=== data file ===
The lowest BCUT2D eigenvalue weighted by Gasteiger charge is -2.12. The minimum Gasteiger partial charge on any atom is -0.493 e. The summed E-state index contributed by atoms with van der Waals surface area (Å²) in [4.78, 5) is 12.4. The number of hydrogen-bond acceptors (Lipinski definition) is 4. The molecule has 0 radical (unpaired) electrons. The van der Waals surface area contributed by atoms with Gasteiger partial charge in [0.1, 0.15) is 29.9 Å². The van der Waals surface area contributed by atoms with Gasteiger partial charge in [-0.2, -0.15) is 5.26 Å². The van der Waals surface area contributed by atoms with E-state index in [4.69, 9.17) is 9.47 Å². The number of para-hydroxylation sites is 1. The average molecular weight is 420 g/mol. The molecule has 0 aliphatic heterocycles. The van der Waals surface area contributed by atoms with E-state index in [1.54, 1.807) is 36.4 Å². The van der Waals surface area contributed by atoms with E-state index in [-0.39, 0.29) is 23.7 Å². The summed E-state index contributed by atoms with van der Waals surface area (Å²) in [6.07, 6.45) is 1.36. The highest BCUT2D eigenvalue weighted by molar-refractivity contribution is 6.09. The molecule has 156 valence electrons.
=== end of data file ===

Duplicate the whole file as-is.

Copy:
The lowest BCUT2D eigenvalue weighted by Gasteiger charge is -2.12. The minimum Gasteiger partial charge on any atom is -0.493 e. The summed E-state index contributed by atoms with van der Waals surface area (Å²) in [4.78, 5) is 12.4. The number of hydrogen-bond acceptors (Lipinski definition) is 4. The molecule has 0 radical (unpaired) electrons. The van der Waals surface area contributed by atoms with Gasteiger partial charge in [0.1, 0.15) is 29.9 Å². The van der Waals surface area contributed by atoms with Gasteiger partial charge in [-0.2, -0.15) is 5.26 Å². The van der Waals surface area contributed by atoms with E-state index in [4.69, 9.17) is 9.47 Å². The number of para-hydroxylation sites is 1. The average molecular weight is 420 g/mol. The molecule has 0 aliphatic heterocycles. The van der Waals surface area contributed by atoms with E-state index in [1.54, 1.807) is 36.4 Å². The van der Waals surface area contributed by atoms with E-state index in [-0.39, 0.29) is 23.7 Å². The summed E-state index contributed by atoms with van der Waals surface area (Å²) in [6.07, 6.45) is 1.36. The highest BCUT2D eigenvalue weighted by molar-refractivity contribution is 6.09. The molecule has 156 valence electrons.